Reports say Volkswagen is considering a reprise of its cult-status ``Beetle,'' that roundish, inexpensive, fun-to-drive clattertrap many car owners fondly remember. A souped up, '90s version-the Concept 1 Cabriolet, which sort of resembles the old Bug-could be sold in America by 1997, depending on consumer reaction.
But in this advertising-savvy era, you gotta love Heinz Nordhoff, the Volkswagen chairman originally responsible for putting the Beetle into mass production at the end of World War II.
At the time, he reportedly called it ``a poor, ugly thing-a car that has more mistakes than a dog has fleas.''
Is he a marketing guru, or what?
Speaking of slick marketing, many businesses have a gimmick, a hook that keeps customers remembering them. The nine-member Metro 25 Tire Centers, Philadelphia group have a sweet way of telling customers ``thanks for the biz.''
Craig Myers, who handles marketing for the group and owns Allen Tire & Service Inc., a group member, said that, depending on the holiday or occasion, customers usually find a little something extra in their invoices: for Valentines Day, a chocolate heart; for Easter, chocolate-covered eggs.
``Anything it takes to get the customer to think of us,'' Mr. Myers said. ``And they remember you-it does have an effect. They tell us it's a neat idea, and equate our Metro 25s to the promotion.''
Often times, employees also will come up with promo ideas-and it isn't always food. Customers received four-leaf clovers for St. Patrick's Day and tiny American flag pins for the Fourth of July.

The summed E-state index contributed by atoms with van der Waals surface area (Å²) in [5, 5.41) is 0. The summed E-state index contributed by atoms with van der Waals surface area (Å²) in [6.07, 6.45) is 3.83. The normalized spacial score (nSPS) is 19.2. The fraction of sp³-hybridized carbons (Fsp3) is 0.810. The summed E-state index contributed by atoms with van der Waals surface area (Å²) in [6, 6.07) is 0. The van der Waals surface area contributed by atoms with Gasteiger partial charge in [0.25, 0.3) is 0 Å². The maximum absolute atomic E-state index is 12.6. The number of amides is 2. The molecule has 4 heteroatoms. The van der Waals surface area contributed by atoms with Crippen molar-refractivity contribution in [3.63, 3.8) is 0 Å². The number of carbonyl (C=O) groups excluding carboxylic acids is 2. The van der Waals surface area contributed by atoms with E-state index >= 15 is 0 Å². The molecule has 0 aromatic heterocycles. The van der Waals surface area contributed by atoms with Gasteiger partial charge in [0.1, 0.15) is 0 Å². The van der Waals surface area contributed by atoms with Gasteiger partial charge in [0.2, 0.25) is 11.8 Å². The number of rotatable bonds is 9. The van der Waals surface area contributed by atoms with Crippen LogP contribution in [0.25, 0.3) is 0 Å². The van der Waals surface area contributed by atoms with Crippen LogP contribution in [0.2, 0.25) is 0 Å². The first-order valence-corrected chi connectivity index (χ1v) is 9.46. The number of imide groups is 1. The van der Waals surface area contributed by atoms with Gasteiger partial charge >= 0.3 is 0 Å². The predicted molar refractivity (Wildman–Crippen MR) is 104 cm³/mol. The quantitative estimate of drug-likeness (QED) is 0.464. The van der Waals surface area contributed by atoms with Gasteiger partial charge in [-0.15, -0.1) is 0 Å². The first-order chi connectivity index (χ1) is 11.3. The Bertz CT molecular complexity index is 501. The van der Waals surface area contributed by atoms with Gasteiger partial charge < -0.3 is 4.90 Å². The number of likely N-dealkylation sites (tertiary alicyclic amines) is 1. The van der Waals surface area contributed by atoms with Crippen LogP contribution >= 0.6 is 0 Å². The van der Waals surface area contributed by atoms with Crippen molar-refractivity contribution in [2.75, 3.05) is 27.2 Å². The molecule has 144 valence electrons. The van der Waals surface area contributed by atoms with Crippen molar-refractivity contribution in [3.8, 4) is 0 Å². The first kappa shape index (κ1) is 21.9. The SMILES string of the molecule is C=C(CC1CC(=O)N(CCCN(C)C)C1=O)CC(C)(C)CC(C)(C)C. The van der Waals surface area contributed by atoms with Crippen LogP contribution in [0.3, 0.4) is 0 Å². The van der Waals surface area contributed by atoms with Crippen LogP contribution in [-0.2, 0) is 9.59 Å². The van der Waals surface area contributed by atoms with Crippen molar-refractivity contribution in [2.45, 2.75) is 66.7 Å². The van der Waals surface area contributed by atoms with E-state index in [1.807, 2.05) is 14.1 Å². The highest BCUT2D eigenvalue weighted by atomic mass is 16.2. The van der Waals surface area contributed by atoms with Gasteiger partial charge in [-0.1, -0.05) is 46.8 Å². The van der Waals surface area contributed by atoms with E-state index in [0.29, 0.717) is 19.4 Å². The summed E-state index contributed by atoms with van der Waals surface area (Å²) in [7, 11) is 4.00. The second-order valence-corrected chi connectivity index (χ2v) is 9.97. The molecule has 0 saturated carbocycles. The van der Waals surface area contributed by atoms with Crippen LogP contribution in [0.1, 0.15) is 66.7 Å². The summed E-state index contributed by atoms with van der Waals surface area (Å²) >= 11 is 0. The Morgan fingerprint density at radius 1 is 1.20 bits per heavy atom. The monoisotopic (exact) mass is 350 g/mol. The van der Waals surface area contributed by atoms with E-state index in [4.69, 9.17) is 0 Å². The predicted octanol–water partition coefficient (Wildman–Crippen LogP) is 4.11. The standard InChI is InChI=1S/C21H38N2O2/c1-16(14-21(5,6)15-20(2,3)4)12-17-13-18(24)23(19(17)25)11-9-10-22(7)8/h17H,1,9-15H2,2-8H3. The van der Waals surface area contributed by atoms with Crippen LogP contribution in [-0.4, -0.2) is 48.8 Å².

Wonder what they got for April Fools Day?
Gute work, Herr Bruce
Ever get that acidic feeling in the pit of your stomach when called upon to speak in front of a group? Well, imagine delivering a talk in a foreign language, other than your own, that is.
For the first time in his career, Bruce Davis, Europe correspondent for TIRE BUSINESS and three other sister publications, gave a speech Feb. 17 in German. The Ohio native spoke for 20 minutes and moderated an hour-long panel discussion, all in German, at a seminar sponsored by Gummiwerke Kraiburg, one of Europe's largest tread rubber suppliers.
He spoke on retreading at the European Community level.
When dispatched to Frankfurt, Germany, in 1985, Mr. Davis, the first managing editor of TIRE BUSINESS, had only a working knowledge of German. Obviously, he's honed that skill.
Still, he's modest about his accomplishment.
``I was surprised initially when I was approached (to speak),'' he said. ``But it worked out OK.''
And to think Gesundheit is about the extent of our grasp of German.
As we perused a recent edition of Nashville, Tenn.-based Beck/Arnley Worldparts Corp.'s Gazette newsletter, we ran across an item referring to ``Beck/Arnley Wordparts.''
Had to wonder if the aftermarket equipment supplier was branching out into the Scrabble business.
But who are we to criticize another publication for splling errs.
Hey, nice tread pattern
Sorry, kitty lovers...A stand-up comedian at an Akron-area comedy club noted ``some of the flattest cats around have Goodyear written all over them.''
Walk a mile...
How often has some wizard at a seminar told you that in order to really appreciate them, you've got to ``put yourself in your customer's shoes''?
Crain's Cleveland Business found a guy who literally did that. William H. Weber, vice president of Perfect Impression Footwear Co., approached a family friend, Dan T. Moore, about creating a sandal that would conform to the user's foot. When that idea failed, they began developing a shoe insert.
Mr. Moore owns a multi-use factory in Cleveland that's home to Flow Polymers Inc., which produces products used in the tire industry, and Dan T. Moore Co., which makes tires for wheelchairs.
In his quest for the perfect shoe insert, Mr. Weber even wore a pair of women's high heels for a day. Talk about putting your sole into your work!